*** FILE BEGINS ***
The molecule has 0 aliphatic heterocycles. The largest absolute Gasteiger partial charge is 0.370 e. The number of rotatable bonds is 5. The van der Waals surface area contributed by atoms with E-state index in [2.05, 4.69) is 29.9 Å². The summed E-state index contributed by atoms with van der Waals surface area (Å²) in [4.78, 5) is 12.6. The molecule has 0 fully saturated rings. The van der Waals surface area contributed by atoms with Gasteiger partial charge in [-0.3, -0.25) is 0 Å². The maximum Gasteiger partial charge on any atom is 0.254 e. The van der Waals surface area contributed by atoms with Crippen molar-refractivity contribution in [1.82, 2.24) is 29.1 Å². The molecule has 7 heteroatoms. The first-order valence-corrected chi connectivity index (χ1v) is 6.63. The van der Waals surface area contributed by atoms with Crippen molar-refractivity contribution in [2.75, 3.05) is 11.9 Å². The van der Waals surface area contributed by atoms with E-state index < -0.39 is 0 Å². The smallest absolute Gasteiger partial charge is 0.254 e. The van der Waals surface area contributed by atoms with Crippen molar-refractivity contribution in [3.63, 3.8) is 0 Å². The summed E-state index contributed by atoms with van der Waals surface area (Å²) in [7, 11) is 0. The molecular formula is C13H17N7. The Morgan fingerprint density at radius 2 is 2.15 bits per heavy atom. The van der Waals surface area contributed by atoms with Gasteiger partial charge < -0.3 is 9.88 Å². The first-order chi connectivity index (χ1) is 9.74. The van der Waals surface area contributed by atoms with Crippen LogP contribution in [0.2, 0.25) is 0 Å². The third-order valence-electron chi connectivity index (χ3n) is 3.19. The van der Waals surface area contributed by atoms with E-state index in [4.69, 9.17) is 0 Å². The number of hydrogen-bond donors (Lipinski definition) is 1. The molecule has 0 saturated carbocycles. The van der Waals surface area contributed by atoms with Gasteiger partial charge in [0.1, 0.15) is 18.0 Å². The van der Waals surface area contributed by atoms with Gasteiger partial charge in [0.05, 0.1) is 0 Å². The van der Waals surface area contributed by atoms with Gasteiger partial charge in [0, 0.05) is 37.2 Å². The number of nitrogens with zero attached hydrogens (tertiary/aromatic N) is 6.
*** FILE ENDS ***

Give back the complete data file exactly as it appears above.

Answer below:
The molecule has 0 aliphatic heterocycles. The largest absolute Gasteiger partial charge is 0.370 e. The number of rotatable bonds is 5. The van der Waals surface area contributed by atoms with E-state index in [2.05, 4.69) is 29.9 Å². The summed E-state index contributed by atoms with van der Waals surface area (Å²) in [4.78, 5) is 12.6. The molecule has 0 fully saturated rings. The van der Waals surface area contributed by atoms with Gasteiger partial charge in [-0.3, -0.25) is 0 Å². The maximum Gasteiger partial charge on any atom is 0.254 e. The van der Waals surface area contributed by atoms with Crippen molar-refractivity contribution in [1.82, 2.24) is 29.1 Å². The molecule has 7 heteroatoms. The first-order valence-corrected chi connectivity index (χ1v) is 6.63. The van der Waals surface area contributed by atoms with Crippen molar-refractivity contribution in [2.75, 3.05) is 11.9 Å². The van der Waals surface area contributed by atoms with E-state index < -0.39 is 0 Å². The smallest absolute Gasteiger partial charge is 0.254 e. The van der Waals surface area contributed by atoms with Crippen molar-refractivity contribution in [3.63, 3.8) is 0 Å². The summed E-state index contributed by atoms with van der Waals surface area (Å²) in [7, 11) is 0. The molecular formula is C13H17N7. The Morgan fingerprint density at radius 2 is 2.15 bits per heavy atom. The van der Waals surface area contributed by atoms with Gasteiger partial charge < -0.3 is 9.88 Å². The first-order chi connectivity index (χ1) is 9.74. The van der Waals surface area contributed by atoms with Crippen LogP contribution in [0.2, 0.25) is 0 Å². The third-order valence-electron chi connectivity index (χ3n) is 3.19. The van der Waals surface area contributed by atoms with E-state index in [4.69, 9.17) is 0 Å². The number of hydrogen-bond donors (Lipinski definition) is 1. The molecule has 0 saturated carbocycles. The van der Waals surface area contributed by atoms with Gasteiger partial charge in [0.1, 0.15) is 18.0 Å². The van der Waals surface area contributed by atoms with Gasteiger partial charge in [0.05, 0.1) is 0 Å². The van der Waals surface area contributed by atoms with Gasteiger partial charge in [0, 0.05) is 37.2 Å². The number of nitrogens with zero attached hydrogens (tertiary/aromatic N) is 6.